To recognise that whether we go in for narcissistically bigging ourselves up or whether we withdraw from social life and become depressed, both are responses to the same kind of anxieties about how we are seen and judged. We must recognise that that’s part of our common humanity that should unite us rather than separate us, and can be reduced by reducing inequality.
CiS: Research seems to suggest that young women’s mental health becomes poorer in many cases in teenage years. Do you think that’s about social comparison at that point in their lives becoming intensified?
RW: Yes I think it’s that social comparisons become more acute in your teens. For teenagers, whether or not you have a boyfriend or girlfriend becomes a real influence on self-esteem. For some it’s absolutely central to self-esteem. The breakup of a relationship is pretty appalling for anyone, but for many people, particularly young people, their whole sense of self-worth is dependent on feeling appreciated by a partner. So much is focused on that that, it puts a huge burden on those relationships, and shows the need for other sources of esteem to do with feeling more confident about how one’s seen and judged and one’s abilities.
CiS: How would you explain the concept of social capital to an audience who don’t know about it?
RW: The concept of social capital involves social connections. Whether people are able to come together as a community and do things together in our common interest, or whether the public arena is something to be exploited for your own benefit. It includes involvement in community life, neighbourliness, public-spiritedness, a sense of public service, all those things. But that embeddedness in community life with each other, with social purposes, is enormously beneficial to us as individuals. A society that is really atomised, in which we have so little to do with each other, is damaging to us. We no longer get that sense of self-worth, of self-realisation, through our activity and relation to others. But you see so clearly in the data that each step rise in inequality leads to lower levels of trust, weaker community life. There are even studies that show that people are less willing to help each other in more unequal societies, less willing to help the elderly, the disabled, and so on. And of course you also get the very well established rises in violence, as measured by homicide rates, that go with greater inequality.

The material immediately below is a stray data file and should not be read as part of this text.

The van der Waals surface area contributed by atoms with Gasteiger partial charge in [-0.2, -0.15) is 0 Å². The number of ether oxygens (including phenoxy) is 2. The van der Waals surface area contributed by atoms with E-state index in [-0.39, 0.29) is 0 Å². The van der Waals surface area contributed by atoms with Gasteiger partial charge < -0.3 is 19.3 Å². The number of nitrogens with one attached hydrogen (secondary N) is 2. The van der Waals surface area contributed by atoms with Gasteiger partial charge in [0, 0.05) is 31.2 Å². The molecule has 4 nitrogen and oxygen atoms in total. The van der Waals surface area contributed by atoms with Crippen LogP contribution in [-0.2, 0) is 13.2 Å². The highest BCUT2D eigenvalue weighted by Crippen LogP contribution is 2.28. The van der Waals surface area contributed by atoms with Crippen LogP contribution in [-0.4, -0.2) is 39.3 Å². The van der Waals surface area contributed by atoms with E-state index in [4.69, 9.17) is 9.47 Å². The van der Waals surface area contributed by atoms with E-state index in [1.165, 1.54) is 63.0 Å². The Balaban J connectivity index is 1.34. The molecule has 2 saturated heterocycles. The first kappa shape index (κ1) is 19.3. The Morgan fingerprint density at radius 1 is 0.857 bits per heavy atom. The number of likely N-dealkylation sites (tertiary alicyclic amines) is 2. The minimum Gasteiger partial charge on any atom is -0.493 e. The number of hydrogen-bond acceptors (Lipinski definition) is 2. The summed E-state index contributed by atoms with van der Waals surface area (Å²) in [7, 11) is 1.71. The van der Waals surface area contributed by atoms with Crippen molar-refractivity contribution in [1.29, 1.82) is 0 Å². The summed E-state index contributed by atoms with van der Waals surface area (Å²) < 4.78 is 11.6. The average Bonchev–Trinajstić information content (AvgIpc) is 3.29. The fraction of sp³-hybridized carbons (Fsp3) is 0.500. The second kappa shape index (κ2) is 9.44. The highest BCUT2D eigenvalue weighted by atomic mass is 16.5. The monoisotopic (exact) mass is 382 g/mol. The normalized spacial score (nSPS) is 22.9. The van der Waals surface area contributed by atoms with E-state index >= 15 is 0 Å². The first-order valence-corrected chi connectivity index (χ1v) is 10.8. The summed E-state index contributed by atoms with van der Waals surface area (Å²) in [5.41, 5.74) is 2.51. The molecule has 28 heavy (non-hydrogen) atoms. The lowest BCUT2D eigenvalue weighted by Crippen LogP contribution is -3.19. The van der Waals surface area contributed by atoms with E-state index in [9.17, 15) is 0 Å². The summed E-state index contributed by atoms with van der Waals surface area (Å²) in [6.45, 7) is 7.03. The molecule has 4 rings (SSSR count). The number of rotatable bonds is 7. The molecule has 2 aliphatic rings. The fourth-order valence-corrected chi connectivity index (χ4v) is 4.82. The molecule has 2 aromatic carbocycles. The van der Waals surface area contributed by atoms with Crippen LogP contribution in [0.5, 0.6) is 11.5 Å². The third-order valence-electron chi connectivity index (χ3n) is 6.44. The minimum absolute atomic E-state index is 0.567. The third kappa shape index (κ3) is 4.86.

Moving from societies where there is a good deal of reciprocity and people are willing to help each other, through to societies in which trust breaks down, community life weakens and violence increases, represents the continuum from a good society to an antisocial, atomised kind of society. And if you look at the most unequal societies like South Africa or Mexico where income differences are much bigger than in societies like the United States or Britain you see that people are actually afraid of each other. There are bars on windows and doors, razor wire around people’s yards and so on. They are more likely to have a gun culture, because you feel you have to defend yourself. Research even shows that the proportion of the labour force involved in what is called guard labour – security staff, police, prison staff – goes up with inequality because those are the people who we use to protect ourselves from each other. It’s just an appalling picture of how fundamentally destructive inequality is of the social relationships which we are all psychologically dependant on.
Read part four of the interview here.
Richard Wilkinson is Professor Emeritus of Social Epidemiology at the University of Nottingham, Honorary Professor of Epidemiology and Public Health at University College London and Visiting Professor at University of York. He co-founded The Equality Trust with Kate Pickett.
The Inner Level is published by Penguin.
Interview by Chris Small. Edited by Morgaine Das Varma.